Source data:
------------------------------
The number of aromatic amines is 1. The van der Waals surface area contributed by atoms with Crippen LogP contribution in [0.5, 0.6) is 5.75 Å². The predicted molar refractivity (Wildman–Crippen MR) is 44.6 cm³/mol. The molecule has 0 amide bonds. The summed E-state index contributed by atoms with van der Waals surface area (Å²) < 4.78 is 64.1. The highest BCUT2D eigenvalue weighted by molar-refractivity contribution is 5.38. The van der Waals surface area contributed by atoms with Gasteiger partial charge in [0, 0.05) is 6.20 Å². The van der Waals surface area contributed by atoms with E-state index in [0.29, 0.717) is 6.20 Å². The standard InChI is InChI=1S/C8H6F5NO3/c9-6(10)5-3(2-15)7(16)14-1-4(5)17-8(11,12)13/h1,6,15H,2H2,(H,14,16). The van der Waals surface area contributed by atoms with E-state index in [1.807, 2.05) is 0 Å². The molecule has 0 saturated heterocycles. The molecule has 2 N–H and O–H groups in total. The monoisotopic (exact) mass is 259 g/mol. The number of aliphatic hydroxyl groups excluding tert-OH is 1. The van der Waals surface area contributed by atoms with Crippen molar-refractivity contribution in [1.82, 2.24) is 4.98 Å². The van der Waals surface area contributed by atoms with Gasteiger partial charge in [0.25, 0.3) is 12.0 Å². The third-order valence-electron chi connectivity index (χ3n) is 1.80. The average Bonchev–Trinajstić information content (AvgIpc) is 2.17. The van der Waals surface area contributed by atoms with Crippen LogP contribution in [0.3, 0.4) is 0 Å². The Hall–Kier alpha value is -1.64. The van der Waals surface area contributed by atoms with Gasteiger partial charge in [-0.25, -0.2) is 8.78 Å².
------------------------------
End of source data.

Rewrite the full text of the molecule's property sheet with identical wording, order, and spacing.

The number of aromatic amines is 1. The van der Waals surface area contributed by atoms with Crippen LogP contribution in [0.5, 0.6) is 5.75 Å². The predicted molar refractivity (Wildman–Crippen MR) is 44.6 cm³/mol. The molecule has 0 amide bonds. The summed E-state index contributed by atoms with van der Waals surface area (Å²) < 4.78 is 64.1. The highest BCUT2D eigenvalue weighted by molar-refractivity contribution is 5.38. The van der Waals surface area contributed by atoms with Gasteiger partial charge in [0, 0.05) is 6.20 Å². The van der Waals surface area contributed by atoms with E-state index in [0.29, 0.717) is 6.20 Å². The standard InChI is InChI=1S/C8H6F5NO3/c9-6(10)5-3(2-15)7(16)14-1-4(5)17-8(11,12)13/h1,6,15H,2H2,(H,14,16). The van der Waals surface area contributed by atoms with E-state index in [1.807, 2.05) is 0 Å². The molecule has 0 saturated heterocycles. The molecule has 2 N–H and O–H groups in total. The monoisotopic (exact) mass is 259 g/mol. The number of aliphatic hydroxyl groups excluding tert-OH is 1. The van der Waals surface area contributed by atoms with Crippen molar-refractivity contribution in [1.82, 2.24) is 4.98 Å². The van der Waals surface area contributed by atoms with Gasteiger partial charge in [0.25, 0.3) is 12.0 Å². The third-order valence-electron chi connectivity index (χ3n) is 1.80. The average Bonchev–Trinajstić information content (AvgIpc) is 2.17. The van der Waals surface area contributed by atoms with Crippen LogP contribution in [0.3, 0.4) is 0 Å². The Hall–Kier alpha value is -1.64. The van der Waals surface area contributed by atoms with Gasteiger partial charge in [-0.25, -0.2) is 8.78 Å².